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COM call from WndProc causes runtime error 8001010D RRS feed

  • Question

  • Hello all,
    Following scenario: I'm developing a .net 1.1 application in c# to burn CDs/DVDs via IMAPIv2.
    For some unimportant reason I'm stuck to .net 1.1 which makes the implementation pretty tricky anyways. But right now I'm having a pretty basic COM-architecture related problem. I've to react on events when CDs/DVDs are inserted or removed from the machine and then (on inserting) get media details (writable? rewritable? capacity? free sectors etc). For this purpose I use WndProc like shown in the following snippets:
     
    btw: is there any way to get these message without a window?

    Code Snippet

    using System;
    using System.Windows.Forms;
     
    namespace BurningTests
    {
     public delegate void WndProcDelegate(ref Message m);
     
     public class WndProcProvider : NativeWindow
     {
      public WndProcDelegate OnWndProc;
     
      public WndProcProvider(Form parent)
      {
       parent.HandleCreated += new EventHandler(this.OnHandleCreated);
       parent.HandleDestroyed += new EventHandler(this.OnHandleDestroyed);
      }
     
      internal void OnHandleCreated(object sender, EventArgs e)
      {
       AssignHandle(((Form)sender).Handle);
      }
     
      internal void OnHandleDestroyed(object sender, EventArgs e)
      {
       ReleaseHandle();
      }
     
      protected override void WndProc(ref Message m)
      {
       if(OnWndProc != null)
        OnWndProc(ref m);
     
       base.WndProc (ref m);
      }
     }
    }

     

    Code Snippet

    using System;
    using System.Data;
    using System.Globalization;
    using System.Text.RegularExpressions;
    using System.Threading;
    using System.Windows.Forms;
    using BurningTests;
    using IMAPI2.Interop;
     
    namespace XXX.IMAPI2BurningServices
    {
     public class BsBurner
     {
      private const int WM_DEVICECHANGE = 0x0219;
      private const int DBT_DEVICEARRIVAL = 0x8000;
      private const int DBT_DEVICEREMOVECOMPLETE = 0x8004;
     
      public BsBurnerUpdateDelegate BurnerUpdate;
     
      // [...]
     
      private Form helperForm;
      private WndProcProvider wndProcProvider;
     
      private static Regex regexHResultExc;
     
      static BsBurner()
      {
       regexHResultExc = new Regex(".*HRESULT:.?0x([0-9A-F]*).*");
      }
     
      public BsBurner(Form helperForm)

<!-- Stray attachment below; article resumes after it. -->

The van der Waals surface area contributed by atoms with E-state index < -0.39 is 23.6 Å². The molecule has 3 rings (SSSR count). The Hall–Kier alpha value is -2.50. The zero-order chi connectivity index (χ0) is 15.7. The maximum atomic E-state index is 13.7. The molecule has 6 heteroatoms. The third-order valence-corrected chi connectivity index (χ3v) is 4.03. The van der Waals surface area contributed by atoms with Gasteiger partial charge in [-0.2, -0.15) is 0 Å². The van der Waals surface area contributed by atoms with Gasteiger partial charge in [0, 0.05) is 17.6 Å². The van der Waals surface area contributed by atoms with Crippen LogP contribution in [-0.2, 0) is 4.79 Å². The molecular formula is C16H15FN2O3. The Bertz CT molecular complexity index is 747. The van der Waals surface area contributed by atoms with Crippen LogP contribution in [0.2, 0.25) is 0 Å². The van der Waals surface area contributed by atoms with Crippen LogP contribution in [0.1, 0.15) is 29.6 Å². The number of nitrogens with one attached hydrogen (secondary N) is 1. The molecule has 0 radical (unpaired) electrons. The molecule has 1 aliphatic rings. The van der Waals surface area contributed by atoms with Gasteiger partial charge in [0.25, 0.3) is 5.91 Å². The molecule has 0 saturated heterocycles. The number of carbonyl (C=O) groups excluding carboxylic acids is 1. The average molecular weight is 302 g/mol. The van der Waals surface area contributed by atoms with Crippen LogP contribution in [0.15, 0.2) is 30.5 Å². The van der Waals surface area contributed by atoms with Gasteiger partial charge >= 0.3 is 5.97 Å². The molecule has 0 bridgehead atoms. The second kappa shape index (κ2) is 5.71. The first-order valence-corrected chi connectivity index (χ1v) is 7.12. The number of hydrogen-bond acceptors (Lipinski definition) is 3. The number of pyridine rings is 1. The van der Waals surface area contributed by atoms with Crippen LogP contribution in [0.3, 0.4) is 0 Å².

{
       this.helperForm = helperForm;
     
       if (helperForm != null)
       {
        wndProcProvider = new WndProcProvider(helperForm);
        wndProcProvider.OnWndProc += new WndProcDelegate(OnWndProc);
       }
      }
     
      ~BsBurner()
      {
       // [...]
      }
     
      private void OnWndProc(ref Message m)
      {
       if (Convert.ToInt32(m.Msg) == WM_DEVICECHANGE)
       {
        switch (m.WParam.ToInt32())
        {
         case (DBT_DEVICEARRIVAL):
          this.RefreshMediaInfo();
          break;
         case (DBT_DEVICEREMOVECOMPLETE):
          this.RefreshMediaInfo();
          break;
        }
       }
      }
     
      public void RefreshMediaInfo()
      {
       // here comes a hell lot of code with several COM calls to IMAPI
       // it fails on everyone with runtime error 8001010D when called
       // from WndProc
      }
     }
    }

     

    From runtime error 8001010D I conclude, that the WndProc approach of NativeWindow is realised through COM. So the occurrence of this runtime error is / would be logical. One ugly way to solve this would be to start a .net timer calling the RefreshMediaInfo method; but I definately prefer not to do this.
    I wonder if there is a way to get these events without using WndProc and in best case without using COM (whether using it directly or indirectly like in my example).
    And i wonder if it was possible to make COM calls while a synchronized COM call is not finished with some special locking or synchronization techniques (or even with clever workarounds).

     

     

    Tuesday, March 4, 2008 4:48 PM

Answers

  • Just in case someone stumbles over this problem:
    A quick and seemingly sufficient solution to this problem is to use a dummy lock object, do a lock in the WndProc like this:

    private void OnWndProc(ref Message m)
    {
      lock(lockObject)
      {
        // if(condition) { // start thread }
      }     
    }

    and do a lock before each COM call which may be done before the synchron COM call of WndProc is finished. In theory there is a little gap where you could do a COM call before the synchron COM call of WndProc is finished. But this approach worked/works fine for me and proved in a little stress test.

    Regards,  Jacob
    Wednesday, March 5, 2008 2:17 PM